My favorite kinds of family trips are those for which we spend a ton of time in nature. Day hikes, camping—you name the outdoorsy activity and it’s on my list. In this case, you could call me a Louvite, which is to say that I ascribe to the beliefs and research of Richard Louv.
This also explains why I loved Jeff Alt’s forthcoming book, “Get Your Kids Hiking: How to Start Them Young and Keep it Fun!” In the book, the Cincinnati-based author offers tips and tricks on age-appropriate ways to include your child in all aspects of a hike, checklists of what to pack for any type of hike and advice for hiking with a special needs child. In short, he presents the Appalachian Trail of books about family travel outdoors.
I recently caught up with Alt to ask him about his work. Here are some highlights of our chat.
Q. Why is it so hard for parents to get their kids to embrace the outdoors?
A. There’s a fear factor that’s been instilled; within my own family ranks, we have families that literally are afraid of the outdoors. Also, as parents we’re all so busy now, and handing your kid a Smart phone or a gadget is easier and instantly quiets them down. So there are bad habits that have formed.
Q. What are the biggest challenges around building family vacation around being outside?
A. The biggest challenge is finding something age-appropriate. Some people might feel limited if their children are just starting to walk on their own or the kids are too heavy in a child carrier. My philosophy is that from birth to age 3, you can do whatever you want, so long as you can carry your child. Whatever you decide to do with your kids in terms of hiking, I wouldn’t recommend extreme weather hiking. And nothing too strenuous.
Q. Gear is so expensive these days. How can a family take up hiking without breaking the bank?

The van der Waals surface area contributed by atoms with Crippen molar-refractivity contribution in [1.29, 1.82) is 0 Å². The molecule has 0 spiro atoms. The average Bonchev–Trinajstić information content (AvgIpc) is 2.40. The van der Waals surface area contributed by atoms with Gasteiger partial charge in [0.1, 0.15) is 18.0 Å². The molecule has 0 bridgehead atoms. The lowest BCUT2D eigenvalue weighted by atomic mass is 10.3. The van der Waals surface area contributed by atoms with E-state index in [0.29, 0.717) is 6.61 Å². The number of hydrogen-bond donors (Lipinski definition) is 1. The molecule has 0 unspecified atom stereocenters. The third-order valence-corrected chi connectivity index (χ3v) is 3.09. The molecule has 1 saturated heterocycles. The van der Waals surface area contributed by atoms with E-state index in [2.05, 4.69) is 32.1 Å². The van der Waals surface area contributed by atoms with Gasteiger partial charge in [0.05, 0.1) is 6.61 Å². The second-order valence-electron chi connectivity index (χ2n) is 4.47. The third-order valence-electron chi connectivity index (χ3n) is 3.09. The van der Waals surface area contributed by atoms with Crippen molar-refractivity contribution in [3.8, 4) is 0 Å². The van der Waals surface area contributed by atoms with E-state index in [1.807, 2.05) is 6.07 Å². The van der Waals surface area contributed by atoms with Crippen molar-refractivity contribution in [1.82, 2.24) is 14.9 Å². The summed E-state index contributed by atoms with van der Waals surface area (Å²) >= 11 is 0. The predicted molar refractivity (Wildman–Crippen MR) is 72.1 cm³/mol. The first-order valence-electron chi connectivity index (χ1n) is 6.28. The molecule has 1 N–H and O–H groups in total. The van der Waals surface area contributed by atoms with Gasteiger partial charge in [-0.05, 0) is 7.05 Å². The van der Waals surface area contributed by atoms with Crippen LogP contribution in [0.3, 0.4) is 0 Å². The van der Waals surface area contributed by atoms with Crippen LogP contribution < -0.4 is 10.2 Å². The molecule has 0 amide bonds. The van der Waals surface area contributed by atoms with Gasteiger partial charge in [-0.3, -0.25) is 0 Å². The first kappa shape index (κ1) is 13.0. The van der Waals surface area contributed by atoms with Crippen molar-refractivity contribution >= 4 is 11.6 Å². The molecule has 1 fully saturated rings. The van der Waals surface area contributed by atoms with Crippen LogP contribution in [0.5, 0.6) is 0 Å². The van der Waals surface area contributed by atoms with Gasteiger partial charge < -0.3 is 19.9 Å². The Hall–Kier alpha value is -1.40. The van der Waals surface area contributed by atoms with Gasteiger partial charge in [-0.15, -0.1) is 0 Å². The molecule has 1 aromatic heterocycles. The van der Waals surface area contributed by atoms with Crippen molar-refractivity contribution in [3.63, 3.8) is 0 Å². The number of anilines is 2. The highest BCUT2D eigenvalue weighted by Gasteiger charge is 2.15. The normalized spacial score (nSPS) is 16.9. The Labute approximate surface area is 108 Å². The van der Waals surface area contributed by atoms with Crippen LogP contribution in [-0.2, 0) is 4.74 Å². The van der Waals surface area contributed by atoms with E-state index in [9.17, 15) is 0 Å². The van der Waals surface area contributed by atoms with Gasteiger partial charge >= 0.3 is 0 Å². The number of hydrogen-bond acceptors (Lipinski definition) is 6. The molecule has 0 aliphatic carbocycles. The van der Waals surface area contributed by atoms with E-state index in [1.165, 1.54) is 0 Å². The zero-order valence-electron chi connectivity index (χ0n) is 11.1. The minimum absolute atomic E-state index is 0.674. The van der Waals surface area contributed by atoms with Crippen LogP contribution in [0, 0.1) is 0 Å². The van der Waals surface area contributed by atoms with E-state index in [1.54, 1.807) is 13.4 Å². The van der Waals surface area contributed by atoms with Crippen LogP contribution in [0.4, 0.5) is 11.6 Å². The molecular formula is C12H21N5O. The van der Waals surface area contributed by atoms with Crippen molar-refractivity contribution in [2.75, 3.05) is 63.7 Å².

A. Gear can be expensive, but in general, hiking is probably the cheapest form of family time and entertainment available. If you think about it, you can acquire everything you need from second-hand clothing store. Child carriers, clothes, things like that. Finding long john underwear for your kids is harder; sometimes brand like Patagonia is the only choice in that department. Also, when they start to hike more, then you want to look at a good pair of running shoes with a decent sole on the bottom. If you have more than one child, buy things in neutral-colored clothing so that your young son can wear what your daughter wore.
Q. What’s the most important lesson to teach kids about life on the trail?
A. My first goal when I take my kids out is to make sure they know we’re not required to get anywhere or do anything. I follow their lead. If they want to walk for an hour, we do that. If they want to skip rocks across a creek a quarter-mile from the trailhead, we do that. I call this ‘child-directed hiking.’ My goal as a father is to make the whole experience so much fun that they want to go again and again. If they seem engaged on a hike, I know the hike has been a success. Another key lesson is to make sure they know that they should take nothing from the woods but memories and pictures.
Q. How old is old enough to overnight in the backcountry?
A. Personally, I don’t recommend hiking overnight until a child is old enough to carry some or most of their gear. Another potential problem with getting kids to do overnights too soon: You run the risk of putting your child into this forced road march, which could turn them off to the point where they won’t go again. I recommend base-camping and day hiking from there. Before you leave on your adventure, I recommend taking walks with the equipment you’re going to wear so that you—and your kids—can get used to it. Make sure the only surprises are what they’ll find on the trail. This will make everyone happier in the end.